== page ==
Punctuation – how to use it correctly
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Punctuation – definition
Punctuation in English language is used in writing to show the stress, ryhthm, and tone of the spoken word.
It is also used to clarify the meaning of sentences.
There are four common marks of punctuation:
These represent pauses of increasing length in a sentence.
comma [ , ] semicolon [ ; ]
colon [ : ] full stop [ . ]
The following paragraph uses all the four common marks of punctation.
Punctuation should always be used lightly, even sparingly, and as accurately as possible. You will discover through practice that there are three basic rules: the comma, semicolon, and colon mark increasingly long pauses; full stops are used to separate distinct sentences; and a new paragraph should always
be employed to begin a new topic or point of argument.
NB! ‘Punctuation’ in speech is produced by tone, rhythm, stress, and intonation.
The four most common marks of punctuation are dealt with in detail in their own sections:
commas – semicolons – colons – full stops
The other common marks of punctuation are described below:
Some miscellaneous remarks on punctuation.
Brackets (these) are used to insert a remark (like this, for instance) or a qualification of some sort into a sentence.
Take care! If they are used too frequently they create a choppy, unsettling effect.
Full details in the section on brackets.
The dash (—) is used to indicate a sudden change of thought, an additional comment, or a dramatic qualification.
That was the end of the matter — or so we thought.
Dashes can also be used in pairs to insert a comment or a short list:
Everything — furniture, paintings, and books — survived the fire.
They should not be used as a substitute for brackets, or mixed with them.
The dash is not the same thing as the hyphen (which is shorter) but this distinction is rarely made in the UK.
The exclamation mark (!) indicates surprise, anger, or alarm.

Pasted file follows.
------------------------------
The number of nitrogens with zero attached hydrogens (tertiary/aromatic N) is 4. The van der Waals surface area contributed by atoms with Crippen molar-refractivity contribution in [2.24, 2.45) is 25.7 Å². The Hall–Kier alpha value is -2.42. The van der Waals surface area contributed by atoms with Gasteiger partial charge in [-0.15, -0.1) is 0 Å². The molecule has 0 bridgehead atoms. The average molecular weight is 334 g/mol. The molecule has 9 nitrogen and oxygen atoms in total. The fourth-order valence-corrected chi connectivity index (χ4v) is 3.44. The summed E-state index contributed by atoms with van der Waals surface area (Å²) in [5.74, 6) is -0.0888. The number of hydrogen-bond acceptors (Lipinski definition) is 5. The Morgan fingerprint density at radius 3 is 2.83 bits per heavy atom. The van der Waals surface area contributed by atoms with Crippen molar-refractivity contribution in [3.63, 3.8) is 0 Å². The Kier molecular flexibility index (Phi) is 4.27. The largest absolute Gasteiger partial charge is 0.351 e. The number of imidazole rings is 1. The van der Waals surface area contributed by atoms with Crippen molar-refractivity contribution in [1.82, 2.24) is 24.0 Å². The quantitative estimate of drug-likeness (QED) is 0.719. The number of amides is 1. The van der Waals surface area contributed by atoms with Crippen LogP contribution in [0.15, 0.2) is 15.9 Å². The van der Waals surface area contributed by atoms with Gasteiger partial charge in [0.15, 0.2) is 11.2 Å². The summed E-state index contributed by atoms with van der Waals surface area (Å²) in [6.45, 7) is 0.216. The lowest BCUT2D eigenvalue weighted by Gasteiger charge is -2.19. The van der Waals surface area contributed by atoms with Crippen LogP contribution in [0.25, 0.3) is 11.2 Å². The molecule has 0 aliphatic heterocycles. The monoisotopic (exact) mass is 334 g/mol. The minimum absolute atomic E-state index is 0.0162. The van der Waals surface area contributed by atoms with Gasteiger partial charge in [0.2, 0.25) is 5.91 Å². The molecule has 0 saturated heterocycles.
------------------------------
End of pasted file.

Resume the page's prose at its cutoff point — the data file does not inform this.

What a mess!
Get out of this house at once!
The ship is sinking! Jump in the lifeboat!
Exclamation marks should be used with restraint. The more frequently they occur, the weaker becomes their effect.
The novelist F. Scott Fitzgerald once remarked that using an exclamation mark was rather like laughing at your own jokes.
The question mark [?] is used to show that a question has been raised.
The question mark is always placed at the end of the sentence.
The following examples are questions:
What are you going to do?
How much is that doggy in the window?
Why is that woman staring at us?
Since the question mark is placed at the end of a sentence, no full stop is required. [If you look closely, you will see that the question mark (like the exclamation mark) contains its own full stop.]
The following are not questions.
He wondered what to do next.
She asked herself the same question.
What will happen to them is a mystery.
The hyphen [ – ] is a short dash used to connect (parts of) words.
These might be prefixes:
re-enter co-operate pre-enrol
They can be compound adjectives:
multi-storey car park extra-marital sex
They can be used when when forming compounds such as
The oblique stroke [ / ] is sometimes used to separate items in a list:
oil/water mix Kent/Surrey boundary italic/Roman type 1972/73
It should not be used as a substitute for words such as and, plus, and or.
Try to avoid the either/or construction and such lazy (and ugly) compounds as this:
‘it will help to create an entire social/sexual/ideological system’.
The oblique stroke might be useful when taking notes, but it should be avoided in formal writing for the sake of elegance.
Miscellaneous remarks on punctuation.
Many aspects of punctuation are ultimately a matter of personal preference and literary style.
The general tendency in most public writing today is to minimise the amount of punctuation used.
There are also minor differences in practice between the UK and the USA.
The suggestions made above are based generally on conventions in the UK.
Double punctuation [“What’s the matter!?”] is rarely used, except in very informal writing such as personal letters or diaries.
The combination of colon-plus-dash [: — ] is never necessary. Some people use this [it’s called ‘the pointer’] to indicate that a list will follow, but the colon alone should be sufficient.
The importance of punctuation can be illustrated by comparing the two following letters. In both cases, the text is the same. It’s the punctuation which makes all the difference!
I want a man who knows what love is all about. You are generous, kind, thoughtful. People who are not like you admit to being useless and inferior. You have ruined me for other men. I yearn for you. I have no feelings whatsoever when we’re apart. I can be forever happy — will you let me be yours?
I want a man who knows what love is. All about you are generous, kind, thoughtful people, who are not like you. Admit to being useless and inferior. You have ruined me. For other men, I yearn. For you, I have no feelings whatsoever. When we’re apart, I can be forever happy. Will you let me be?
Self-assessment quiz follows …
© Roy Johnson 2003
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